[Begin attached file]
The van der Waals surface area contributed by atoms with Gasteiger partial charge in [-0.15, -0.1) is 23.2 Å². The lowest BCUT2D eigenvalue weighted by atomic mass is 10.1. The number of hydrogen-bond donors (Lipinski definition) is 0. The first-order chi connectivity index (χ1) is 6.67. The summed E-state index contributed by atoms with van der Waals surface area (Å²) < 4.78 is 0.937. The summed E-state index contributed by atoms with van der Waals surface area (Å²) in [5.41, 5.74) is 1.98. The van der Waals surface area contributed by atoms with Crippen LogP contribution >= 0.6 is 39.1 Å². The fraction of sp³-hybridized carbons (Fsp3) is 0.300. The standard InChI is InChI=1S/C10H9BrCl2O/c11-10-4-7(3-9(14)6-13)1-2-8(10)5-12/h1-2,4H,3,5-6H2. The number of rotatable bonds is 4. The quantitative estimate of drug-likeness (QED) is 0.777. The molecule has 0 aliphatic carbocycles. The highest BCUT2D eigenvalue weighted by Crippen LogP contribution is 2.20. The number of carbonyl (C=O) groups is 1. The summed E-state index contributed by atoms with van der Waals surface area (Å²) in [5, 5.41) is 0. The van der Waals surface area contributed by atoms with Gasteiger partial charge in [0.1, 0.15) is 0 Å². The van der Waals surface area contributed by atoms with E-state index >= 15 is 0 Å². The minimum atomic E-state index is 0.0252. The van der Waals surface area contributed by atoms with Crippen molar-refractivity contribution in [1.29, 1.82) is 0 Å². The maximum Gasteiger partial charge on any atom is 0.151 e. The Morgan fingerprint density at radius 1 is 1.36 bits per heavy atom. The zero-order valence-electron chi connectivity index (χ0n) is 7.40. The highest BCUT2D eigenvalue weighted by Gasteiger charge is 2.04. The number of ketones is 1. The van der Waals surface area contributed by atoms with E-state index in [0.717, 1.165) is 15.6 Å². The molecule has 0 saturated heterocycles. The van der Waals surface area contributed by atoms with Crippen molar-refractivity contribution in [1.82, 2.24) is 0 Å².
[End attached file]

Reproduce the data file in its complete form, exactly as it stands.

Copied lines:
The van der Waals surface area contributed by atoms with Gasteiger partial charge in [-0.15, -0.1) is 23.2 Å². The lowest BCUT2D eigenvalue weighted by atomic mass is 10.1. The number of hydrogen-bond donors (Lipinski definition) is 0. The first-order chi connectivity index (χ1) is 6.67. The summed E-state index contributed by atoms with van der Waals surface area (Å²) < 4.78 is 0.937. The summed E-state index contributed by atoms with van der Waals surface area (Å²) in [5.41, 5.74) is 1.98. The van der Waals surface area contributed by atoms with Crippen LogP contribution >= 0.6 is 39.1 Å². The fraction of sp³-hybridized carbons (Fsp3) is 0.300. The standard InChI is InChI=1S/C10H9BrCl2O/c11-10-4-7(3-9(14)6-13)1-2-8(10)5-12/h1-2,4H,3,5-6H2. The number of rotatable bonds is 4. The quantitative estimate of drug-likeness (QED) is 0.777. The molecule has 0 aliphatic carbocycles. The highest BCUT2D eigenvalue weighted by Crippen LogP contribution is 2.20. The number of carbonyl (C=O) groups is 1. The summed E-state index contributed by atoms with van der Waals surface area (Å²) in [5, 5.41) is 0. The van der Waals surface area contributed by atoms with Gasteiger partial charge in [0.1, 0.15) is 0 Å². The van der Waals surface area contributed by atoms with E-state index >= 15 is 0 Å². The minimum atomic E-state index is 0.0252. The van der Waals surface area contributed by atoms with Crippen molar-refractivity contribution in [1.29, 1.82) is 0 Å². The maximum Gasteiger partial charge on any atom is 0.151 e. The Morgan fingerprint density at radius 1 is 1.36 bits per heavy atom. The zero-order valence-electron chi connectivity index (χ0n) is 7.40. The highest BCUT2D eigenvalue weighted by Gasteiger charge is 2.04. The number of ketones is 1. The van der Waals surface area contributed by atoms with E-state index in [0.717, 1.165) is 15.6 Å². The molecule has 0 saturated heterocycles. The van der Waals surface area contributed by atoms with Crippen molar-refractivity contribution in [1.82, 2.24) is 0 Å².